miércoles, 19 de agosto de 2009

The old man and the seed

He sits across from me at my own table.

He likes it when I go there to pick up a quick bite (usually a sandwich) or to eat larger fare like chicken fricasée, vaca frita, ropa vieja or arroz con pollo or carne con papas for lunch. Today though I had not planned this visit nor was I terribly hungry or in the mood for small talk.

He invariably greets me grinning amply with his hands on his narrow hips or inside the stained pockets of his white cotton guayabera shirt. Today I surprised him by entering the back way since I had no quarters to insert in the parking meters alongside the long, congested sidewalk.

He has always reminded me of my father, not so much in physical type, but in the essence of his being, in the way in which he approaches and tells about life and how slowly and deliberately he does everything, whether it's setting the table utensil by utensil or bringing the steaming dishes one by one. My father is not that way, I mean, not so slow in doing things or bringing them to the table when he cooks back at his place. But there is a rough gentleness, a noble and venerable rhythm about them that I can't help but find very similar among these two very different men.

Today the place is completely empty except for the people working in the kitchen and his son behind the bar counter. His son is good looking -I think to myself- in a Lincolnian-Cubanesque kind of way, with his very dark brows, sideburns and thick, quasi geometric goatee. He doesn't look like his father but then I remember his mother and find a familiar, faint and gender-mutated semblance between the two.

He asks me how I am and how things are going and If I have noticed how strange the weather is behaving lately. He worries about some unforetold atmospheric world catastrophe giving us signs that we cannot or are not willing or wanting to perceive. He reminds me once again that he was educated in one of the best Catholic schools back in old Cuba and how the priests and nuns used to scare the pupils witless with the reading and discussion of the Apocalypse and how terrified he went to bed those nights when the sultry Caribbean would propel waterspouts, storms and hurricanes into the defenseless and beautifully dispossessed island.

His son comes to the table and asks what I want to order.

- One media noche sandwich for here and four to go; and one order of palomilla steak with rice, black beans and ripe fried plantains, also to go.

He goes away muttering the order, without writing anything on the pad he holds crumpled in his left hand.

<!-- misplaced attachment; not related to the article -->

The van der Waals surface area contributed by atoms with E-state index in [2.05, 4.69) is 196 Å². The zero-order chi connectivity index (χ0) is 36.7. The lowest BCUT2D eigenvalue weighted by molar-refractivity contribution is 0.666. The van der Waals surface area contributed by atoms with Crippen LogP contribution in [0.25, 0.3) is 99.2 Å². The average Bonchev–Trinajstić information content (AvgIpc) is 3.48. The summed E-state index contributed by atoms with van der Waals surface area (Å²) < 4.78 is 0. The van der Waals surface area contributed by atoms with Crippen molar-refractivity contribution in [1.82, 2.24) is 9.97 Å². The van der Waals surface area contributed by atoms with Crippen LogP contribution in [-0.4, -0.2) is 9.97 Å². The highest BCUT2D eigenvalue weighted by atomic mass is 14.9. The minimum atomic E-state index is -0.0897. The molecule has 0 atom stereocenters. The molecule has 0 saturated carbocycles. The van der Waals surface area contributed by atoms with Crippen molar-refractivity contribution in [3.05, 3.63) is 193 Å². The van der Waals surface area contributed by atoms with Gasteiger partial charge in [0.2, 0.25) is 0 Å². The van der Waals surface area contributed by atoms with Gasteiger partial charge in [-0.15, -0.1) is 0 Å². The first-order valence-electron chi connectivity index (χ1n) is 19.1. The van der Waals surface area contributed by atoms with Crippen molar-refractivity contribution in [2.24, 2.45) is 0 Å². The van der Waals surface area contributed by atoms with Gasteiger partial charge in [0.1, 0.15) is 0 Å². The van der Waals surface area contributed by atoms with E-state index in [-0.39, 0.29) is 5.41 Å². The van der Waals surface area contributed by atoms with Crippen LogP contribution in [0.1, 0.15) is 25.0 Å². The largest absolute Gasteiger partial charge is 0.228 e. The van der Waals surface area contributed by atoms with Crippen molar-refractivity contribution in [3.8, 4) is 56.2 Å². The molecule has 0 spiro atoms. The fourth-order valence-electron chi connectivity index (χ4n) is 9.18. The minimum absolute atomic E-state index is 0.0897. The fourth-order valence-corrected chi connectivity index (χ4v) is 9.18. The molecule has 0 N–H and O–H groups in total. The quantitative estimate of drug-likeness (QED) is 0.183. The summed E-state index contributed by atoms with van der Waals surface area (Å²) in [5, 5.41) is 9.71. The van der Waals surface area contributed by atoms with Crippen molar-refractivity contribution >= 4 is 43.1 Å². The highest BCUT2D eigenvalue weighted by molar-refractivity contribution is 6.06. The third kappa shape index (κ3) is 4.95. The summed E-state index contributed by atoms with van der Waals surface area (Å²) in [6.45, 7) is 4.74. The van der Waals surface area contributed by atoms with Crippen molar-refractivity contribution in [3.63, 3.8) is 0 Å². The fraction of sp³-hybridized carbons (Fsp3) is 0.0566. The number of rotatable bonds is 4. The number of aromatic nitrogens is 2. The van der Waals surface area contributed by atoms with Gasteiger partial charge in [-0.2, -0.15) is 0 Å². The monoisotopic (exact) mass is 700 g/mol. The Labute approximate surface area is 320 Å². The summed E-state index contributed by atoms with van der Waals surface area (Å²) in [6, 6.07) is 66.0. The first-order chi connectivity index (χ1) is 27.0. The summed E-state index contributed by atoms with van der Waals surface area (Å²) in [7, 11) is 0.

The old man clears his throat and asks me if I want something to drink.

- I'll have a malta, with lots of ice. I haven't had a malta in a very long time and I feel like one.

He nods and gets up slowly, almost wheezing, moving and dragging his slight feet parsimoniously, as if wanting to scrape something very discreetly and softly from the bottom of this worn and unappealing black leather shoes.

- I'll also bring you bread - he said as he disappeared behind the door dividing the kitchen from the rest of the room.

Once again I let my eyes go from wall to wall scrutinizing details or their absence. This place is bigger and is newer, but it lacks that relaxed, unhurried ambiance and feeling of homeyness and tackiness of the previous locale

He returns with the drink and a cup of ice. No straw. No bread.

I say nothing and proceed to open the bottle and pour the dark, foamy, thick liquid which immediately fills the surrounding air with its root beer-like aroma. I take a sip. I don't care for the excessively sweet and burnt taste of this brand, but again, I say nothing and continue to drink, thankful for the rate of at which the flavor looses strength in pitiful struggle with the waning ice.

He sits again and this time he does it in a way as only old men can do it: heavily, hanging onto the rim of the table as if afraid of falling or hurting himself. He takes a deep breath, pulls at his stained guaybera and tells me that his wife is in the island, visiting her old, sick mother.

Then comes the inevitable, dreaded leitmotiv I have been avoiding since visits past:

- La cosa en Cuba está jodida (things in Cuba are fucked up).

I look at him with a big, condescending grin:

- Things in Cuba have been fucked up for a long time now...